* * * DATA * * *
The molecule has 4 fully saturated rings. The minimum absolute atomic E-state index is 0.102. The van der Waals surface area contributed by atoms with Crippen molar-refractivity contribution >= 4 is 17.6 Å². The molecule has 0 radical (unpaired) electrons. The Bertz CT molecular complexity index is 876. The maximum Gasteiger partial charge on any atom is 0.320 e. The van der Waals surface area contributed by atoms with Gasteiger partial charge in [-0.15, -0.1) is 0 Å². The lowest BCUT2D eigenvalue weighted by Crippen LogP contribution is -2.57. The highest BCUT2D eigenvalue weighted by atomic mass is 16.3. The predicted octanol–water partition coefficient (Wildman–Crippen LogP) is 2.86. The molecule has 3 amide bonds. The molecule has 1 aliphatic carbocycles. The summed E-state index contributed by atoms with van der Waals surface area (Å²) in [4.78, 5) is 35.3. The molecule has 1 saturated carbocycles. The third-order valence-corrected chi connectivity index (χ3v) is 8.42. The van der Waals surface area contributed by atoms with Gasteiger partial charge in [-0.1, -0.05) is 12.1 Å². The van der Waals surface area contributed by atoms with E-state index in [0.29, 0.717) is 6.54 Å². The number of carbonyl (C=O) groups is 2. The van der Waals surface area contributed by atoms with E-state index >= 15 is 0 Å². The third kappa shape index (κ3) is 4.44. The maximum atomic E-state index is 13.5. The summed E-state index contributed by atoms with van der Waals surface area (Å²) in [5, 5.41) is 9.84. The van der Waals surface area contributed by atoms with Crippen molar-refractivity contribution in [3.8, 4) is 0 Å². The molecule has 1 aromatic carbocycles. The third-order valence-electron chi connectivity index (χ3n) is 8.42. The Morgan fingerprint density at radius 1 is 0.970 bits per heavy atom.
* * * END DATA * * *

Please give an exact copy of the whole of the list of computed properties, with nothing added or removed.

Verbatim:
The molecule has 4 fully saturated rings. The minimum absolute atomic E-state index is 0.102. The van der Waals surface area contributed by atoms with Crippen molar-refractivity contribution >= 4 is 17.6 Å². The molecule has 0 radical (unpaired) electrons. The Bertz CT molecular complexity index is 876. The maximum Gasteiger partial charge on any atom is 0.320 e. The van der Waals surface area contributed by atoms with Gasteiger partial charge in [-0.15, -0.1) is 0 Å². The lowest BCUT2D eigenvalue weighted by Crippen LogP contribution is -2.57. The highest BCUT2D eigenvalue weighted by atomic mass is 16.3. The predicted octanol–water partition coefficient (Wildman–Crippen LogP) is 2.86. The molecule has 3 amide bonds. The molecule has 1 aliphatic carbocycles. The summed E-state index contributed by atoms with van der Waals surface area (Å²) in [4.78, 5) is 35.3. The molecule has 1 saturated carbocycles. The third-order valence-corrected chi connectivity index (χ3v) is 8.42. The van der Waals surface area contributed by atoms with Gasteiger partial charge in [-0.1, -0.05) is 12.1 Å². The van der Waals surface area contributed by atoms with E-state index in [0.29, 0.717) is 6.54 Å². The number of carbonyl (C=O) groups is 2. The van der Waals surface area contributed by atoms with E-state index >= 15 is 0 Å². The third kappa shape index (κ3) is 4.44. The maximum atomic E-state index is 13.5. The summed E-state index contributed by atoms with van der Waals surface area (Å²) in [5, 5.41) is 9.84. The van der Waals surface area contributed by atoms with Crippen molar-refractivity contribution in [3.8, 4) is 0 Å². The molecule has 1 aromatic carbocycles. The third-order valence-electron chi connectivity index (χ3n) is 8.42. The Morgan fingerprint density at radius 1 is 0.970 bits per heavy atom.